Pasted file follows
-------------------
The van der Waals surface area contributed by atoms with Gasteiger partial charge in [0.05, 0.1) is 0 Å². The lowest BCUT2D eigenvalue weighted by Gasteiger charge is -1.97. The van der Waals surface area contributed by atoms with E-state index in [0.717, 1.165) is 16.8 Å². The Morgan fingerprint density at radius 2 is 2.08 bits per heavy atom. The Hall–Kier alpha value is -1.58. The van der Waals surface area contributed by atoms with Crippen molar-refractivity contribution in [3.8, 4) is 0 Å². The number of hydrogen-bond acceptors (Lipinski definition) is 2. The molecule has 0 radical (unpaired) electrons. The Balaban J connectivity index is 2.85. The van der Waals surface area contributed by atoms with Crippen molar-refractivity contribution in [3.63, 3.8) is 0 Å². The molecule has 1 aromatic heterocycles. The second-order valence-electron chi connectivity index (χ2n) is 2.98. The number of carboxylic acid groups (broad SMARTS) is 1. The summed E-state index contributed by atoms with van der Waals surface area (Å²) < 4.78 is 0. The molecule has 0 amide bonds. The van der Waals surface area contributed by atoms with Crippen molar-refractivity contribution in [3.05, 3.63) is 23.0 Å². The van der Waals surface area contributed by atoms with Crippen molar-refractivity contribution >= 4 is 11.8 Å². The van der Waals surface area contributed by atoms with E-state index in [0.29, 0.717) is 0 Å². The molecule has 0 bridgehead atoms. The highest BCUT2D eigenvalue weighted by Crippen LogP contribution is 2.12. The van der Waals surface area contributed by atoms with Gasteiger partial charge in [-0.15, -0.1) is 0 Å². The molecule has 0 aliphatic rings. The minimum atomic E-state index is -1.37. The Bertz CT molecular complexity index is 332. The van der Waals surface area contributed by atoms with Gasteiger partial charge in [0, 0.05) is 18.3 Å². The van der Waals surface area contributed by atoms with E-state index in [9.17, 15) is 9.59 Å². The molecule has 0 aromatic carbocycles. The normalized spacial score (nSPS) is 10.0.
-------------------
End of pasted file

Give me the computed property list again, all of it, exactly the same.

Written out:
The van der Waals surface area contributed by atoms with Gasteiger partial charge in [0.05, 0.1) is 0 Å². The lowest BCUT2D eigenvalue weighted by Gasteiger charge is -1.97. The van der Waals surface area contributed by atoms with E-state index in [0.717, 1.165) is 16.8 Å². The Morgan fingerprint density at radius 2 is 2.08 bits per heavy atom. The Hall–Kier alpha value is -1.58. The van der Waals surface area contributed by atoms with Crippen molar-refractivity contribution in [3.8, 4) is 0 Å². The number of hydrogen-bond acceptors (Lipinski definition) is 2. The molecule has 0 radical (unpaired) electrons. The Balaban J connectivity index is 2.85. The van der Waals surface area contributed by atoms with Crippen molar-refractivity contribution in [3.63, 3.8) is 0 Å². The molecule has 1 aromatic heterocycles. The second-order valence-electron chi connectivity index (χ2n) is 2.98. The number of carboxylic acid groups (broad SMARTS) is 1. The summed E-state index contributed by atoms with van der Waals surface area (Å²) < 4.78 is 0. The molecule has 0 amide bonds. The van der Waals surface area contributed by atoms with Crippen molar-refractivity contribution in [3.05, 3.63) is 23.0 Å². The van der Waals surface area contributed by atoms with Crippen molar-refractivity contribution >= 4 is 11.8 Å². The van der Waals surface area contributed by atoms with E-state index in [0.29, 0.717) is 0 Å². The molecule has 0 bridgehead atoms. The highest BCUT2D eigenvalue weighted by Crippen LogP contribution is 2.12. The van der Waals surface area contributed by atoms with Gasteiger partial charge in [-0.15, -0.1) is 0 Å². The molecule has 0 aliphatic rings. The minimum atomic E-state index is -1.37. The Bertz CT molecular complexity index is 332. The van der Waals surface area contributed by atoms with Gasteiger partial charge in [0, 0.05) is 18.3 Å². The van der Waals surface area contributed by atoms with E-state index in [9.17, 15) is 9.59 Å². The molecule has 0 aromatic carbocycles. The normalized spacial score (nSPS) is 10.0.